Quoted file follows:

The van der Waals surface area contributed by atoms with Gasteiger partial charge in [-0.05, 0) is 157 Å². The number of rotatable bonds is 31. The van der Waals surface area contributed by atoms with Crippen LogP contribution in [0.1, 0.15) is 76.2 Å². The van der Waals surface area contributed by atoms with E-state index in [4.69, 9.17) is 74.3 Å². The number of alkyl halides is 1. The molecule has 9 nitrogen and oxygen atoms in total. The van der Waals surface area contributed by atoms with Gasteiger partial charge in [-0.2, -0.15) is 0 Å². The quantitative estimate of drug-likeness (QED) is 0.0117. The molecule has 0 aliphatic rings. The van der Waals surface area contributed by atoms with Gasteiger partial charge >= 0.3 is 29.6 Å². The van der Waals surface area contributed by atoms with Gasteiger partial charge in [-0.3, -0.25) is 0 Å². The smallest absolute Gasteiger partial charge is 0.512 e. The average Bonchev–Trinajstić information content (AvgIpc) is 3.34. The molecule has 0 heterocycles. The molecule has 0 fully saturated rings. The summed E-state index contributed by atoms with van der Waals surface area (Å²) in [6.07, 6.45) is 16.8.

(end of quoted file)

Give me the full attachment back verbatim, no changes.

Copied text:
The van der Waals surface area contributed by atoms with Gasteiger partial charge in [-0.05, 0) is 157 Å². The number of rotatable bonds is 31. The van der Waals surface area contributed by atoms with Crippen LogP contribution in [0.1, 0.15) is 76.2 Å². The van der Waals surface area contributed by atoms with E-state index in [4.69, 9.17) is 74.3 Å². The number of alkyl halides is 1. The molecule has 9 nitrogen and oxygen atoms in total. The van der Waals surface area contributed by atoms with Gasteiger partial charge in [-0.2, -0.15) is 0 Å². The quantitative estimate of drug-likeness (QED) is 0.0117. The molecule has 0 aliphatic rings. The van der Waals surface area contributed by atoms with Gasteiger partial charge >= 0.3 is 29.6 Å². The van der Waals surface area contributed by atoms with Gasteiger partial charge in [-0.3, -0.25) is 0 Å². The smallest absolute Gasteiger partial charge is 0.512 e. The average Bonchev–Trinajstić information content (AvgIpc) is 3.34. The molecule has 0 heterocycles. The molecule has 0 fully saturated rings. The summed E-state index contributed by atoms with van der Waals surface area (Å²) in [6.07, 6.45) is 16.8.